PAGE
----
00:21:59.460 --> 00:22:01.080 Sandra Kearney: They promote from within is great.

00:22:02.250 --> 00:22:20.730 Sandra Kearney: If there's a training program to allow them to succeed, a lot what we're seeing now is this poor managers that have been promoted to management with zero training and support so we're we're seeing a lot of turnover in that regard lot of frustration and you know just.

00:22:22.110 --> 00:22:31.410 Sandra Kearney: Just the staffing piece, you know, we need to retain our employees, we need to retain our employees by treating them the right way and be able to talk about conflict and delegate and all those good things.

00:22:31.890 --> 00:22:43.440 Graham Dobbin: But we don't we with again really curious about this, because this seems to tie in where are we with the what was known as a few months ago, the great resignation, it seems a real your town, no.

00:22:43.830 --> 00:22:54.360 Graham Dobbin: I don't know why it just seems to be a day, and there was only like three or four months ago that it was the in thing that everyone's talking about and Twitter without without can add that what force movement.

00:22:55.050 --> 00:22:59.490 Sandra Kearney: Is not resignation they're moving to moving into environments that they want to be in.

00:23:00.450 --> 00:23:10.950 Sandra Kearney: They move into you know employees that will employers allow people to work hybrid late or fully remote, I mean that's what you're saying and then you're seeing dollars being thrown at people.

00:23:11.580 --> 00:23:18.750 Sandra Kearney: I mean, I talked to one client today prospective client today and he's like i'm losing my best person she took an offer, she can't refuse and we can't beat it.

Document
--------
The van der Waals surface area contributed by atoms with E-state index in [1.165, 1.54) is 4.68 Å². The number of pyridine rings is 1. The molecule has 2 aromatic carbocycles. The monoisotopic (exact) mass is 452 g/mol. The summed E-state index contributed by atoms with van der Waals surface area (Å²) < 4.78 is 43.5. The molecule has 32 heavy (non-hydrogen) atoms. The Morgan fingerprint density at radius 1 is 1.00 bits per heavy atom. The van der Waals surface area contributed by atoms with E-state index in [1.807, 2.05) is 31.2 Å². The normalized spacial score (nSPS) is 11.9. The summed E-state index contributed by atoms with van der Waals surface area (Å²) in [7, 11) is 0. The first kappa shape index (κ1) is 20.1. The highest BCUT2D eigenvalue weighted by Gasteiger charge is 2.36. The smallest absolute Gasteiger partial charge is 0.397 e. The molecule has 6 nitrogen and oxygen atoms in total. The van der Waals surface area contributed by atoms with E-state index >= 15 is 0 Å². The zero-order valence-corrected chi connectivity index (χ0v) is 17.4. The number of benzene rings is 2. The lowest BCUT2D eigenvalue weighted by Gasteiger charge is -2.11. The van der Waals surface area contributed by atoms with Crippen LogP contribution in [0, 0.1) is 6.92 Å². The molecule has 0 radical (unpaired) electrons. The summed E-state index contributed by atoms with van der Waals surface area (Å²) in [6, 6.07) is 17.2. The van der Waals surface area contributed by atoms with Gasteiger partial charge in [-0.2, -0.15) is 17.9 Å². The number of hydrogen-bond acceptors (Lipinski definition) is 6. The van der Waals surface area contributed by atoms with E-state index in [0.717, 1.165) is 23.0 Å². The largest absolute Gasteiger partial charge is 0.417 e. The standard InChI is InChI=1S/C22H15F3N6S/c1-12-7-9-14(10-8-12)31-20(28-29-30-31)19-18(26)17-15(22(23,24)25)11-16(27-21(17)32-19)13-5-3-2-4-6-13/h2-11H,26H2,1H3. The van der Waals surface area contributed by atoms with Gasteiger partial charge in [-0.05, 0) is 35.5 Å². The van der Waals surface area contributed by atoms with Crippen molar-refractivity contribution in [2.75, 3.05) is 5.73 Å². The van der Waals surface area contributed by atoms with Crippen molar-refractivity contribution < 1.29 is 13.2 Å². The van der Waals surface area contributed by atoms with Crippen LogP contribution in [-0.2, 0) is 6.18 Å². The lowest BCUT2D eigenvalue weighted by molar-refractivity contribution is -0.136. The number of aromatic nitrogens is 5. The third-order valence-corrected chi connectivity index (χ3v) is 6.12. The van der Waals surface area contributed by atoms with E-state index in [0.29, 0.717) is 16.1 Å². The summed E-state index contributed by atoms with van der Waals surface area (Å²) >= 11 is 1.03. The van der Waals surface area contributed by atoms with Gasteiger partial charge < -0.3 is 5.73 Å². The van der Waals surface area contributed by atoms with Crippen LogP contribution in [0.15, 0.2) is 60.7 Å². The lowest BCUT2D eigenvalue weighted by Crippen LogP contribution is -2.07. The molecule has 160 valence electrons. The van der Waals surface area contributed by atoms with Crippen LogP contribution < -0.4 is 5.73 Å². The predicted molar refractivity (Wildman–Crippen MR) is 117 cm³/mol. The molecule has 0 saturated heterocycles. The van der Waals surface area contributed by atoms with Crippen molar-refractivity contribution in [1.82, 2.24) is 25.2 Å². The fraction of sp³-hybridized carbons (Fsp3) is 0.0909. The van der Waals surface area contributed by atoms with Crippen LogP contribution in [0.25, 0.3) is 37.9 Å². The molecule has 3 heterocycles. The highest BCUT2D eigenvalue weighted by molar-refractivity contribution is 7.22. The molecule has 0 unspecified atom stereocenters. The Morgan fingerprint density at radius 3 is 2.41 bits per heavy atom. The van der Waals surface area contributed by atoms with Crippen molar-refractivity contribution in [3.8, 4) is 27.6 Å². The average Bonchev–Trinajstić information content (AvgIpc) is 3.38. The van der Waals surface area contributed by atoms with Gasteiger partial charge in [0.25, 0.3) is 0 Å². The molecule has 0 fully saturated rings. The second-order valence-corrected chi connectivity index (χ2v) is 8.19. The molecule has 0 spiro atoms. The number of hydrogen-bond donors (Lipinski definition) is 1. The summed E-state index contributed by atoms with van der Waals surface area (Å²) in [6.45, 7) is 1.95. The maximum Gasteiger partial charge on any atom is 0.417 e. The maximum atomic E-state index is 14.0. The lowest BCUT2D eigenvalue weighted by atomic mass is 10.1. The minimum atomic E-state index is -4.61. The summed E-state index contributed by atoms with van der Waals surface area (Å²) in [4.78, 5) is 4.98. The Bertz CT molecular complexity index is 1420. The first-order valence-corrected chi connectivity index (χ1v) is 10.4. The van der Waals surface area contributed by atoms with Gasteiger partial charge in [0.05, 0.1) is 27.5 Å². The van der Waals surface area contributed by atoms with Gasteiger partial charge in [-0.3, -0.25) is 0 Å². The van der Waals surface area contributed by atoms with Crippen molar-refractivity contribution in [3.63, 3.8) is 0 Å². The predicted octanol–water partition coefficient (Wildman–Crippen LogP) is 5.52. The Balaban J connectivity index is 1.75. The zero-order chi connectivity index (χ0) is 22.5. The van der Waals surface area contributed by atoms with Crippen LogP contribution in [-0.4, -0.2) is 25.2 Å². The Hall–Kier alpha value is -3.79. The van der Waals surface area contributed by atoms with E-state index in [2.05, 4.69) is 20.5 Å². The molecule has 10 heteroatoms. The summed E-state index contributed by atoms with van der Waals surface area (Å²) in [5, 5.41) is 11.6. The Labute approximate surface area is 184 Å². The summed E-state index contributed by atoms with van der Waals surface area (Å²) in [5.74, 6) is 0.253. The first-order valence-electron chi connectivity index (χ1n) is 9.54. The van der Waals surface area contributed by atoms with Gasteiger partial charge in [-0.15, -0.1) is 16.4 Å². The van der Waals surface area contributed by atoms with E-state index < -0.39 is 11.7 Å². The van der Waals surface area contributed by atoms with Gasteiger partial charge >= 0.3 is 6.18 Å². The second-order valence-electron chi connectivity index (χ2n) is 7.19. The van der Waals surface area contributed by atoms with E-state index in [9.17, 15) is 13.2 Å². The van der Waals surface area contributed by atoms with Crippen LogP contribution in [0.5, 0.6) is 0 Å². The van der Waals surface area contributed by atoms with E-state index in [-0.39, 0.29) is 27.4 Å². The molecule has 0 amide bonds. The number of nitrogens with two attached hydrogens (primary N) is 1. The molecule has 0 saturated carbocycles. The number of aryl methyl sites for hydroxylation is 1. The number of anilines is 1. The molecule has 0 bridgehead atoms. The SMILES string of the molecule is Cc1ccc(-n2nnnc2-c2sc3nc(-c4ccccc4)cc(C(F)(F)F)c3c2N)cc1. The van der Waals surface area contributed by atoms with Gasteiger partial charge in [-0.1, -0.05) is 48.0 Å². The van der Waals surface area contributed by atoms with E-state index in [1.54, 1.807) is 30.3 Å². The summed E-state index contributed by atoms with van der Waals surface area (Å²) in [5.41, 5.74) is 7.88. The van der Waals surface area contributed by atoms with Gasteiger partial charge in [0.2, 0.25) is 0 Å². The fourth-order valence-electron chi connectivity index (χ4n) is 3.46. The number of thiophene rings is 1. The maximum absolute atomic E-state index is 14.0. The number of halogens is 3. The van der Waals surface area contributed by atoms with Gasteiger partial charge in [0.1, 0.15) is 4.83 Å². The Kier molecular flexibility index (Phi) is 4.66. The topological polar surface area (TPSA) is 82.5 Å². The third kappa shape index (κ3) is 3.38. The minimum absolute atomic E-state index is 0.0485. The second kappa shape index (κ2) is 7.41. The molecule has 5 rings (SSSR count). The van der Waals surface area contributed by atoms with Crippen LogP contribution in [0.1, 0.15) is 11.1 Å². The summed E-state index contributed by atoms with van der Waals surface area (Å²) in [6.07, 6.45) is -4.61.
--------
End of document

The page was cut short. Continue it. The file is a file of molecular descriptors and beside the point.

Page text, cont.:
00:23:20.040 --> 00:23:30.510 Sandra Kearney: And that's what's happening so talent is you know they are, they are in control, right now, so I don't really think it was a resignation I just think it was people looking for a better situation.

00:23:31.170 --> 00:23:34.800 Graham Dobbin: Okay, and so that's that's still very relevant to the woman over there.

00:23:35.010 --> 00:23:37.380 Sandra Kearney: yeah yeah definitely yes, yes, definitely.

00:23:38.820 --> 00:23:41.760 Graham Dobbin: What can employers do the budget would it be think.

00:23:43.140 --> 00:23:44.490 Sandra Kearney: A improve their culture.

00:23:45.750 --> 00:23:54.780 Sandra Kearney: Talk to their employees more find out what they want, what they need set clear be decisive, you know set clear expectations but have conversations about those.

00:23:54.780 --> 00:24:01.980 Graham Dobbin: expectations, this is still just soft stuff improve culture and talk more another thing bye bye bye bye doesn't make a difference.

00:24:04.230 --> 00:24:06.600 Sandra Kearney: that's what people are looking for now hi.

00:24:06.780 --> 00:24:09.120 Graham Dobbin: So they're looking for that connection, rather than.